A Legacy of Life and Love: The Story of Victor and Helen’s Life Together – and Her Peaceful Death at ellenor

For a couple in their early 80s, no one could accuse Helen and Victor of ‘acting their age’.

The pair, married for 40 years, still had plenty of life left in them – and so much left to do with it. From ocean cruises and jaunts to the south of France to tending their West Kingsdown cottage back home, life was full. Sweet. Enjoyable.

But then, Helen became ill. After a stint in hospital, and an initial misdiagnosis, the true cause of Helen’s symptoms came to horrifying light: pancreatic cancer.

“We were running on the assumption that it was a blocked bowel,” Victor explains. “She’d been receiving medication for that. So when the cancer diagnosis arrived, we were dumbfounded. In a state of pure shock.”

Helen was sent home. But as the days passed, her condition – and her pain – began to deteriorate. Victor, still in shock, was despairing.

But he did have something – a name, and a number. A lifeline.

Victor had heard about ellenor from paramedics – who’d visited earlier that evening – after asking about the nearest hospice. They’d given him ellenor’s number. Now, he picked up the phone and dialled it.

“It was late, and Helen was in a bad way. She begged me: ‘get me somewhere, Vic – I’m really, really in pain.’ So I phoned ellenor, and said ‘I’m in a bit of a state with this.’

Victor explained the situation, and Nele – the Ward Sister he was speaking with – had an instinct. She knew that Helen needed to get to ellenor, immediately – and advised Victor to get her there. Shortly after, Helen and Victor arrived.

“We were taken to a lovely room down at ellenor,” Victor says, “and the doctor started working with her in five minutes. Straight away, Helen was given a bed, medication for the pain, and made very comfortable.

“She got more comfortable, more comfortable… until she wasn’t in pain anymore. Then, of course, she slipped away.”

Helen died with dignity, in the arms of her husband of four decades. And the devastating course of Helen’s final days – which began with the shock of the diagnosis, and reached its lowest point with the increasing severity of her symptoms – was finally at an end. Not in pain – but in peace.

The speed and attention ellenor responded with – both on the phone, and when Helen was admitted onto its Northfleet-based inpatient ward – bought Helen precious relief from her agony. But it also bought her, and Victor, something equally precious – time.

“Those few hours were so important to us,” Victor explains. “They gave me the time to hold her, to cuddle her – time when she wasn’t hurting.”

The next day, Helen’s US-based brother – arrived. Despite taking the soonest flight, Helen had already passed by the time he arrived. But that didn’t mean there was nothing ellenor could do to provide even an ounce of closure.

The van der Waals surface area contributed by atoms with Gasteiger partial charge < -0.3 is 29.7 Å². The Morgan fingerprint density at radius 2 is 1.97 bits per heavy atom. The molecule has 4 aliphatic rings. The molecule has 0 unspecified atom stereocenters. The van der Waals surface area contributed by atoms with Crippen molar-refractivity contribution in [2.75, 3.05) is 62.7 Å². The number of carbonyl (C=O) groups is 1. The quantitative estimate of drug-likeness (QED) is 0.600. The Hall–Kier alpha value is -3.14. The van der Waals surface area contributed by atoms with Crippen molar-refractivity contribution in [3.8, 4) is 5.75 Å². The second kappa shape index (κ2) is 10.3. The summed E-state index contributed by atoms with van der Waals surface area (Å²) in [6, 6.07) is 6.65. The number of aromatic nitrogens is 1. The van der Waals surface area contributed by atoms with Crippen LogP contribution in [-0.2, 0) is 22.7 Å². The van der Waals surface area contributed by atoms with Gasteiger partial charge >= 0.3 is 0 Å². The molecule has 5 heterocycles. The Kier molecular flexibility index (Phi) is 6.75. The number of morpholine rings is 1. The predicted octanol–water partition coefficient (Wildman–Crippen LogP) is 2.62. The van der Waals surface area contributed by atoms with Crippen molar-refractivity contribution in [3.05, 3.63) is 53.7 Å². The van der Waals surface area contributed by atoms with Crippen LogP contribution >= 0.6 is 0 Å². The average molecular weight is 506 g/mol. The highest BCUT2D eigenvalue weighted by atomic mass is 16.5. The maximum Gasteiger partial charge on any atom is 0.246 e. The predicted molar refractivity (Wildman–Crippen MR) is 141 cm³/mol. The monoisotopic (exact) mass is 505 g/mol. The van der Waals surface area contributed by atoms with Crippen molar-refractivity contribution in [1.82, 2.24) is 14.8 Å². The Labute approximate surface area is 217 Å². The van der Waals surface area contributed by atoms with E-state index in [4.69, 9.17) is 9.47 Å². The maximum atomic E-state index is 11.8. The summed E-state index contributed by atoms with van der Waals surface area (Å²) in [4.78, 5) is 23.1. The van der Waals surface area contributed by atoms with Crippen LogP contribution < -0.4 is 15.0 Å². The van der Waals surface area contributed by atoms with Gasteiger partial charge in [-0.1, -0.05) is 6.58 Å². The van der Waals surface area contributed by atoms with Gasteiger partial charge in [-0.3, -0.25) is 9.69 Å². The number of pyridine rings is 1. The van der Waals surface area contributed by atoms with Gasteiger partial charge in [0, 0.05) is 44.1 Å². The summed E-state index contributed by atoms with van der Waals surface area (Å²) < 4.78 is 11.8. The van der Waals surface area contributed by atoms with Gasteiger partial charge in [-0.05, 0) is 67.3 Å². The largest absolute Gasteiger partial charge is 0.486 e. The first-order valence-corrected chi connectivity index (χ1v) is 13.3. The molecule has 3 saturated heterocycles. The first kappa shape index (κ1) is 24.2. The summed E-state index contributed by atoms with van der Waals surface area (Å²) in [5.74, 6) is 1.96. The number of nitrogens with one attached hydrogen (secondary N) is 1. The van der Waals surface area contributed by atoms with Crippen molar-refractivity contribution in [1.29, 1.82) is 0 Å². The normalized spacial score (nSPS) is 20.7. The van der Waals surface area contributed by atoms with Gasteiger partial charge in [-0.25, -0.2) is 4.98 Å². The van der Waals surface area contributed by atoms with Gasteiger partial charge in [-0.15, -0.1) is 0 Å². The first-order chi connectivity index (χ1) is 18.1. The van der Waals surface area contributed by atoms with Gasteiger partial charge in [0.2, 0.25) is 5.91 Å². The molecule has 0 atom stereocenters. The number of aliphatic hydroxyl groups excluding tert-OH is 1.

“After Helen died, ellenor dressed her properly, and laid her out for her brother to see her. He’d flown thousands of miles – so for them to do that was lovely. The care and attention Helen was given – that ellenor gives to each patient, and their family – was impeccable. The detail. The nurses were so lovely: they helped an awful lot.”

Helen and her family’s treatment at ellenor before – and after – she died is a fitting way to honour a woman Victor calls a “private, hard-working lady who loved her grandchildren – who lived for her grandchildren.” Who had a florist in Sidcup, who worshipped her husband – and who was worshipped, by her husband, in turn.

ellenor: what a lovely relief. I wish we’d gotten Helen here earlier, to be frank. Even two days would’ve done it. But to accept Helen with such speed – and to make me comfortable too – was something else.

“The dignity she was able to die with was out of this world. I can’t praise ellenor enough.”

Victor acknowledges that, when it comes to both local charities and hospice care providers, not enough awareness exists. And he’s determined to give something back to the place that gave him and Helen – and gives the Kent and Bexley communities, every day – so much.

“You take places like this for granted,” says Victor. “You hear things about hospices, and places that offer palliative and end-of-life care. But you take them for granted.

“So I’m going to try and help out around here, going forward. I have a few little ideas!”

Helen is gone. But the legacy of her life, and her love for her family and friends, remains.

Be it in the pile of her things Victor recently found – containing Helen’s letters to her kids, and this year’s Christmas cards all written and ready to send – or Post-It Notes on the hob or washing machine explaining to Victor which settings to use, Helen’s memory lives on.

And, thanks to ellenor, Victor’s memory of her final moments are characterised not by fear, or stress, or suffering. But by love.